Top Cover Letter No-Nos (in no particular order!)

By Barbara Hewitt

It’s that time of year and Career Services counselors have been reading LOTS of cover letters and resumes for the upcoming internship recruiting season. Many are well crafted and thoughtful letters, but then there are the others – those that we cringe at the thought of a recruiter reading. In that context, I thought I would share some of my “cover letters no-nos” through the blog this week.

Typos and poor grammar. Your cover letter is a writing sample and testament to your attention to detail and communication skills. If it is littered with mistakes and poorly written, no employer will want to hire you, regardless of the many other ways in which you may be well-qualified for the position.

Wrong length. A cover letter should be long enough to adequately convey your interest in the position and highlight your qualifications for it. An extremely brief letter does neither and will indicate to the employer that you are not enthusiastic enough about the position to take the time to articulate that interest through a well written cover letter. On the other hand, it should not be your life’s story written in a tiny font on a page with miniscule margins. Employers often get hundreds of applications for a single position, and they simply don’t have the time to comb through extremely long cover letters. A one page letter in a reasonably sized font (10 to 12 pt) and standard one inch margins should do the trick. Most letters will have four or five paragraphs.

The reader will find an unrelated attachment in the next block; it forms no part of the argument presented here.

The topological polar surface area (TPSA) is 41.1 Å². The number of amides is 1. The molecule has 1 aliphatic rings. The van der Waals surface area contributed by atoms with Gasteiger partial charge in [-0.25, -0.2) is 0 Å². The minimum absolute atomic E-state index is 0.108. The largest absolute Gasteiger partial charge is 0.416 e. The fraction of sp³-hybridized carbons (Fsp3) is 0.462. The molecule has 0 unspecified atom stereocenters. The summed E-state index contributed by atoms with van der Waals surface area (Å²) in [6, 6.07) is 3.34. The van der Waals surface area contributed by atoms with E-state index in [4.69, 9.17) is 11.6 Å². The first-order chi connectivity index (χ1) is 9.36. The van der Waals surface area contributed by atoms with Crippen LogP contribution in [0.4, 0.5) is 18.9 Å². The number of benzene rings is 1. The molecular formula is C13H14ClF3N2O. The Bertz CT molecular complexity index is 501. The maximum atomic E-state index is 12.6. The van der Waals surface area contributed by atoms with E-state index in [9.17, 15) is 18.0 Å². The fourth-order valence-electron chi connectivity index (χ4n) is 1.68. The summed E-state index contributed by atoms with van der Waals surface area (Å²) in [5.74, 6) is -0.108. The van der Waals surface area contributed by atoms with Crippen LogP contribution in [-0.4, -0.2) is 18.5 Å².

Unfocused. Keep in mind that a cover letter is (usually) your opportunity to express your interest in a SPECIFIC position and a SPECIFIC employer. Read the job description thoroughly, ascertain what qualities the employer particularly wants candidates to posses, and then demonstrate through the letter that you have those qualities. Research the employer to learn more about the organization and be sure to indicate why you are particularly interested in them. Avoid vague phrases like “I would be thrilled to work for such an industry leader.”  Why do you consider them a leader? Let them know if you’ve talked to people who work at the organization or attended an information session (and, of course, what impressed you in these interactions).

Wrong Tone. It can be hard to get the right “tone” for a cover letter. On one hand, you want to be confident in expressing your qualifications for the position. After all, if you don’t think you can do the job, the reader surely won’t either. On the other hand, you don’t want to come across as arrogant and oversell yourself. I am always taken aback when I read in a cover letter that an applicant is “confident that they are the best candidate for the position”. This is a determination the employer will make, and it is presumptuous for an applicant to make it on his or her own candidacy. (After all, the applicant hasn’t even seen the other resumes!) Saying something like “I believe my skills and past work experiences make me a good fit for this position” relays the same message in a more understated way.

Writing strong cover letters requires time and effort, but will pay off in the long run in terms of more interviews, and ultimately, job offers. For more information on cover letters (and samples), check out the cover letter guide on the undergraduate portion of the Career Services website:

Author: Barbara Hewitt

Barbara Hewitt is the Executive Director of Career Services.

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